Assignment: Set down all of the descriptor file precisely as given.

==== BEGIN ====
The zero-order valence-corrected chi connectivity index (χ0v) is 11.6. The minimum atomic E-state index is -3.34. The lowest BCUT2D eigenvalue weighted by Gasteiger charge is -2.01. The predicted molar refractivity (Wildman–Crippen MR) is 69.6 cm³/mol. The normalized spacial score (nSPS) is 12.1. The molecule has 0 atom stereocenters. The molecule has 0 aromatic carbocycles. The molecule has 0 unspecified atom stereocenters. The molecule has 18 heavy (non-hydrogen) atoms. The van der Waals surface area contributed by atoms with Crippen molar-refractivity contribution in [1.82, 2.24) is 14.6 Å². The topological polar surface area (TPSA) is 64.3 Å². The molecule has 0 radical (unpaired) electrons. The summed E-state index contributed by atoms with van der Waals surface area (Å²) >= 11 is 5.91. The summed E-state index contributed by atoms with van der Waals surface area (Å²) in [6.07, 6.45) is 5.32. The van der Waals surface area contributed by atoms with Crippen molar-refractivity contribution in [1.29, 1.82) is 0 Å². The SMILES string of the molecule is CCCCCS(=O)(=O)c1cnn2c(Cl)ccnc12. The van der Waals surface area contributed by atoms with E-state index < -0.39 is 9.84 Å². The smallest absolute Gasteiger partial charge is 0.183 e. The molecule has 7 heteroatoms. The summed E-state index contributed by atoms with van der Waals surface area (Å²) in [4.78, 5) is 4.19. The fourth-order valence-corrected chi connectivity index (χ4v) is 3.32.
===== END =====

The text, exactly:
The zero-order valence-corrected chi connectivity index (χ0v) is 11.6. The minimum atomic E-state index is -3.34. The lowest BCUT2D eigenvalue weighted by Gasteiger charge is -2.01. The predicted molar refractivity (Wildman–Crippen MR) is 69.6 cm³/mol. The normalized spacial score (nSPS) is 12.1. The molecule has 0 atom stereocenters. The molecule has 0 aromatic carbocycles. The molecule has 0 unspecified atom stereocenters. The molecule has 18 heavy (non-hydrogen) atoms. The van der Waals surface area contributed by atoms with Crippen molar-refractivity contribution in [1.82, 2.24) is 14.6 Å². The topological polar surface area (TPSA) is 64.3 Å². The molecule has 0 radical (unpaired) electrons. The summed E-state index contributed by atoms with van der Waals surface area (Å²) >= 11 is 5.91. The summed E-state index contributed by atoms with van der Waals surface area (Å²) in [6.07, 6.45) is 5.32. The van der Waals surface area contributed by atoms with Crippen molar-refractivity contribution in [1.29, 1.82) is 0 Å². The SMILES string of the molecule is CCCCCS(=O)(=O)c1cnn2c(Cl)ccnc12. The van der Waals surface area contributed by atoms with E-state index < -0.39 is 9.84 Å². The smallest absolute Gasteiger partial charge is 0.183 e. The molecule has 7 heteroatoms. The summed E-state index contributed by atoms with van der Waals surface area (Å²) in [4.78, 5) is 4.19. The fourth-order valence-corrected chi connectivity index (χ4v) is 3.32.